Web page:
I recently had a conversation with a friend is in the shall we say, “over 50s”.
“What is Facebook? And really why do I need to have an online profile anyway?” he asked.
He then stated what he thought was good reasoning. He quoted Eddie McGuire as saying something along the lines of “Why would I get a profile in place that was set up initially for bullying?” when asked the question if he was on Facebook.
And then my friend paused.
“Because,” I replied gently, “you’re not Eddie McGuire.”
If you’re not Australian, you may not know who Eddie McGuire is. He’s a local media personality who has had an interesting life so far – starting in a working-class suburb and worked his way up to an influential and affluent life.
Eddie is known for a number of things; some know him as a talking head (tv presenter), some know him as a passionate football club president, some know him as someone not to hire to run your TV station, some know him as a hard-nosed businessman, and many know him as a radio personality.
Eddie doesn’t need to be on Facebook, because his already well-known. Most of the rest of us however don’t fit into that category. Does that matter? Yes, frankly, today it does.
Have a job? What happens if it isn’t there one day and you have to go looking?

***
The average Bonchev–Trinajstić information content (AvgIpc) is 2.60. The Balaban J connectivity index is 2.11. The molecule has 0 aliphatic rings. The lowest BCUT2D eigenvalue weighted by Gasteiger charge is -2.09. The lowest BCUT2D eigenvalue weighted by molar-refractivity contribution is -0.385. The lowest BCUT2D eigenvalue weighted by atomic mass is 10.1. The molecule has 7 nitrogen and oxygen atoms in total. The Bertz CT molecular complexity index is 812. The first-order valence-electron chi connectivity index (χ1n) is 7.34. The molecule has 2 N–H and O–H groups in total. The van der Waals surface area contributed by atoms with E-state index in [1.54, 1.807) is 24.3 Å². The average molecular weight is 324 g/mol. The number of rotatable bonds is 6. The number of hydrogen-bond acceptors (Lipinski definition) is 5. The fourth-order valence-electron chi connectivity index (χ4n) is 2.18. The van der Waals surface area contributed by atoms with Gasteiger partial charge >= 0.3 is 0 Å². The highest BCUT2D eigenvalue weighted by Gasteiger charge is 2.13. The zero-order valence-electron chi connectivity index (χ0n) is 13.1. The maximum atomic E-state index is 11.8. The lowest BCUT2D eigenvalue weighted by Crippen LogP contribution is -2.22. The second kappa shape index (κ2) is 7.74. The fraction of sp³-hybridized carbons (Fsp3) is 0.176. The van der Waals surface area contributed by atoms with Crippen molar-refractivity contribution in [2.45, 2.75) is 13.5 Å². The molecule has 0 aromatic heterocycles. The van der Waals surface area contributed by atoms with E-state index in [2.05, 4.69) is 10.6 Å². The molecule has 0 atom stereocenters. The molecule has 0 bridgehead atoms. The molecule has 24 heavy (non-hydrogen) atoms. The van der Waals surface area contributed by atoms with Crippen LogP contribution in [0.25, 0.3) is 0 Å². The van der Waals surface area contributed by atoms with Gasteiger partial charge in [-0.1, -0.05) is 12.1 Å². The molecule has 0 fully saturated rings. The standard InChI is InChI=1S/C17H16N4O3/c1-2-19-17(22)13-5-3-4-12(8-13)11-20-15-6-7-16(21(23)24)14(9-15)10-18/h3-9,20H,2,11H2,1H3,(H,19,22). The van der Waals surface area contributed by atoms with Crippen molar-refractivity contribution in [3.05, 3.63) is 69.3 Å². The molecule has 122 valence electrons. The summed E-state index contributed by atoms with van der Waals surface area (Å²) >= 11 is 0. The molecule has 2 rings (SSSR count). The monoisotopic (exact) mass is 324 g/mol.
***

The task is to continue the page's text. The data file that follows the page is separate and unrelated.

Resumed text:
When an employer wants to find out about an applicant one of the things that they do is look online. They will “Google” your name and see what comes up.
If you are unlucky, it could be someone with your name has gone to a buck’s night at a girly bar, and one of their “friends” posted hilarious (read compromising) pictures online somewhere. Hopefully, that person is not you. Not so funny to a potential employer. The person was looking at those photos has never met you and doesn’t know what you look like. All other things being equal, if you’re up against another candidate who has no such photos, whom do you think would be more likely to be shortlisted?
Have your own business? Customers search not only for a business name, they may search for you – it all depends on how they came to know about you. If they don’t find anything about you online, most people react with a “Next!” If they do find something, can they easily mistake you for someone else with the same name who has lost their license to practice in your trade?
It’s only a matter of time before banks, mortgage companies, insurance companies, and other institutions start to use this information that is freely and publicly available to help them make decisions about customers, partners, agents, and so on. It’s all about minimising risks in their businesses.
The point is this – whether you “think” you have an online profile or reputation, or not – you do. It’s up to you to make sure it’s a good one.